5) Durston X-Mid 1p (6)

5) REI Quarter Dome (6)

Top Two-Person Tent Models

1) Zpacks Duplex (48)

2) Big Agnes Copper Spur HV UL2 (41)

3) Big Agnes Tiger Wall UL2 (29)

4) Nemo Hornet 2p (14)

5) Big Agnes Fly Creek HV UL2 (12)

Top Three-Person Tent Models

1) Big Agnes Copper Spur HV UL3 (15)

2) Zpacks Triplex (8)

3) Big Agnes Tiger Wall UL3 (5)

Top Hammock Brands and Models

For hammocks, there weren’t many responses on brand or model (17). The only brands that had more than one response were Warbonnet (3) and ENO (5). The only model with multiple users was the Eno DoubleNest, which had five users and is pictured below.

Summary

  1. The majority of hikers use tents as their shelter; trekking pole tents have grown in popularity over the years.
  2. Those hiking with a dog or significant other are even more likely to use a tent.
  3. Over half of hikers using tents sized up. This includes solo hikers in two-person tents and couples in tents sized for three or more people.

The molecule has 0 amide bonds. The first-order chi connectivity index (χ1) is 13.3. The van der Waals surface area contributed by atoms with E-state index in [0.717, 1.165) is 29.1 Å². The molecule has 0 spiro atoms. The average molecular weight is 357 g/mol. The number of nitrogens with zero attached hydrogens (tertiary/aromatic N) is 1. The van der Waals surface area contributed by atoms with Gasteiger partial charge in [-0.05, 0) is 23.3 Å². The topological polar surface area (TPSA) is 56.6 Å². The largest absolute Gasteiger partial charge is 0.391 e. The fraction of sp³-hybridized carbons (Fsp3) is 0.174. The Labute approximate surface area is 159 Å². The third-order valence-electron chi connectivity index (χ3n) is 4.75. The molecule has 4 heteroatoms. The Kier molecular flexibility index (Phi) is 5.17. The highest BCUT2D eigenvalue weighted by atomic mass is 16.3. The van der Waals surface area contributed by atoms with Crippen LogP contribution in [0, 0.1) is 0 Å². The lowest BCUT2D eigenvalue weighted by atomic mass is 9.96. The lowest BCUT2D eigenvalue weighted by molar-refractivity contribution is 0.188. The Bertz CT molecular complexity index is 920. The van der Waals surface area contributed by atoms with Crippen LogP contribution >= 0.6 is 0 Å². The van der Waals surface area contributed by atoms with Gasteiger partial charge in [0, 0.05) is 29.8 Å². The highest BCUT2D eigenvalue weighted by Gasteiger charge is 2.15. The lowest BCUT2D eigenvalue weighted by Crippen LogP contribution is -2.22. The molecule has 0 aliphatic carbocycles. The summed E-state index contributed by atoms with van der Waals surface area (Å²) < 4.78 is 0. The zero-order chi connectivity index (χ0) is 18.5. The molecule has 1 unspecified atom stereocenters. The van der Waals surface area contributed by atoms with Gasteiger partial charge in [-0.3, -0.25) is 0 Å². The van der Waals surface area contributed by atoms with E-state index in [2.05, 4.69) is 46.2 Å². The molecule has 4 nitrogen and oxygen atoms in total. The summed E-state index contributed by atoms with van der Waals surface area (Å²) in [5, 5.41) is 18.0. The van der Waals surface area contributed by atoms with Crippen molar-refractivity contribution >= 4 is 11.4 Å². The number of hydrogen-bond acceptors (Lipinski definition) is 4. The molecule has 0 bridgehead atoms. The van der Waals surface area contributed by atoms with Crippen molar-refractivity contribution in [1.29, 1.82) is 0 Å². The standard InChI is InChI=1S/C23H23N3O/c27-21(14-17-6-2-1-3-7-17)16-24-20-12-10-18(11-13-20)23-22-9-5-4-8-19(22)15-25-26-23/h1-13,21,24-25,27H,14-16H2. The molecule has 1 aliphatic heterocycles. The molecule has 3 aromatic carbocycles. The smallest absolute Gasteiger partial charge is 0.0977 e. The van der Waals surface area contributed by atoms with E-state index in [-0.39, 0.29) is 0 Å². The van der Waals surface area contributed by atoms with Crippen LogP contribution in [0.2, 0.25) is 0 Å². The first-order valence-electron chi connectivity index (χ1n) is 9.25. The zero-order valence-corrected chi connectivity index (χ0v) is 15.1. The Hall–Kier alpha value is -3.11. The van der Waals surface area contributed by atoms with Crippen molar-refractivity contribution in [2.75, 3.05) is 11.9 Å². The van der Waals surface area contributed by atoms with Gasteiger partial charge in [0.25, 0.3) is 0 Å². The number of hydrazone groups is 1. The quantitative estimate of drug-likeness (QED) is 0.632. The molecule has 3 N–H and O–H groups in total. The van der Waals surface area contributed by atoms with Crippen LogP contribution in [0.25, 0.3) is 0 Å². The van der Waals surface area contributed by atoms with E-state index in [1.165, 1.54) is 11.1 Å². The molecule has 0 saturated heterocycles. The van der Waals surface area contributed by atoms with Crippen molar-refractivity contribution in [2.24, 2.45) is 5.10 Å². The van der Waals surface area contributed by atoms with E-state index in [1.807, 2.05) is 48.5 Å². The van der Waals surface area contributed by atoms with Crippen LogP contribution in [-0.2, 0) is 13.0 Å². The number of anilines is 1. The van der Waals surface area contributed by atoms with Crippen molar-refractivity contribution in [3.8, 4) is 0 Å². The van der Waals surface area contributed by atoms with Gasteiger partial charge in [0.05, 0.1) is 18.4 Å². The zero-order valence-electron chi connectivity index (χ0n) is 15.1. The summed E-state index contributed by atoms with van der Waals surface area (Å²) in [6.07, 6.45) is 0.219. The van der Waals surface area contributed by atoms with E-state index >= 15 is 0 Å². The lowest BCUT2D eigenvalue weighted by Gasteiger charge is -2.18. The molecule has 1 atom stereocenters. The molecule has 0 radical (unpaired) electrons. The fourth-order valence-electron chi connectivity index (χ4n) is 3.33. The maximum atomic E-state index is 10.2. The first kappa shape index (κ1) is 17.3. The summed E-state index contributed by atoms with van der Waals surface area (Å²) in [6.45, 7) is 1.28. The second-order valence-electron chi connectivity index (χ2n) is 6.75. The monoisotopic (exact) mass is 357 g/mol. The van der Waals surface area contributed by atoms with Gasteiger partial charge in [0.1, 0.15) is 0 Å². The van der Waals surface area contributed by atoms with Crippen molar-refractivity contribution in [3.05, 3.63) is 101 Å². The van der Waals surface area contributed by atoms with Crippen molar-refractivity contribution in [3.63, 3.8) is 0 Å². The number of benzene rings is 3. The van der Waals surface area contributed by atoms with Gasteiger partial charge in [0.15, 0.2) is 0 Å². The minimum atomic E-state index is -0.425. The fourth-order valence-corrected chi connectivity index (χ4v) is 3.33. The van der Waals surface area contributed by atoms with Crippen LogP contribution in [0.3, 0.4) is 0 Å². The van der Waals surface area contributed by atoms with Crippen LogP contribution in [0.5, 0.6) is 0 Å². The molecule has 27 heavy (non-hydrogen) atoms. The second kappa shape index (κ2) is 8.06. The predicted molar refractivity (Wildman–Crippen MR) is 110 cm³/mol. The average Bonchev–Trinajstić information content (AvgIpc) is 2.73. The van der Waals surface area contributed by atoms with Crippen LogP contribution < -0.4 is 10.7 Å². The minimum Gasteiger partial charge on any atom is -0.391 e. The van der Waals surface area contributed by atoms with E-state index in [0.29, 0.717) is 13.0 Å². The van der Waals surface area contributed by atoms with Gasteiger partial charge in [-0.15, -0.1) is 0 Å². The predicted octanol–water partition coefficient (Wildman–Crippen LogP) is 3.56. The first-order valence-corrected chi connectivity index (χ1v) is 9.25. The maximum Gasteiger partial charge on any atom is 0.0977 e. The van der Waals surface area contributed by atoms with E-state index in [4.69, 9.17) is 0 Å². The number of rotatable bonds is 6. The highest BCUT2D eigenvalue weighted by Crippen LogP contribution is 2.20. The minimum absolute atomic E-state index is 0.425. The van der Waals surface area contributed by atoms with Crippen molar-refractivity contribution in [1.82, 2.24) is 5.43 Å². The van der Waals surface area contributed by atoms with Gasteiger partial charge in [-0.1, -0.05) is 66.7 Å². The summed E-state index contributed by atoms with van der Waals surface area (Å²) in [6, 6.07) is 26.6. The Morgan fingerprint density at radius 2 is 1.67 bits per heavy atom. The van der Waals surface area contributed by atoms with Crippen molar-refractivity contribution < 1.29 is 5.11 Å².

4. Over 90% of hikers were satisfied with their shelters, and only 15% replaced their shelters during their hikes. Almost all shelters should last an entire thru-hike.
  5. Issues with waterproofing and heavy rain were the most-cited reasons for tent dissatisfaction.
  6. Hammockers tend to use larger tarps than ground sleepers using tarps, with 10 ft x 12 ft being the most popular size.
  7. Big Agnes and Zpacks were the top tent brands by a large margin. The only notable hammock model was the ENO DoubleNest.

Thank You!

Many thanks to the hikers who participated in the survey! Congratulations to you all! Check out our previous posts with general hiker information and footwear. Upcoming posts from this year’s survey will cover sleeping bags and pads, backpacks, and stoves/filters. To stay updated on the subsequent hiker survey posts, subscribe to The Trek newsletter.

Featured image: Graphic design by Chris Helm.

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Comments 3

  • Bart : Jan 6th

    One guy I know did hike the entire AT without any kind of tent.
    Every single night on the trail he stayed in a shelter.
    So it is possible to do that.

    Reply
  • Robert Sartini : Jan 11th

    People marry their gear. Whatever they get past Mountain Crossing with they keep and say they love it. Its in our nature. No one likes to admit that they hate their hammock or Altras or what ever. bamboo bob

    Reply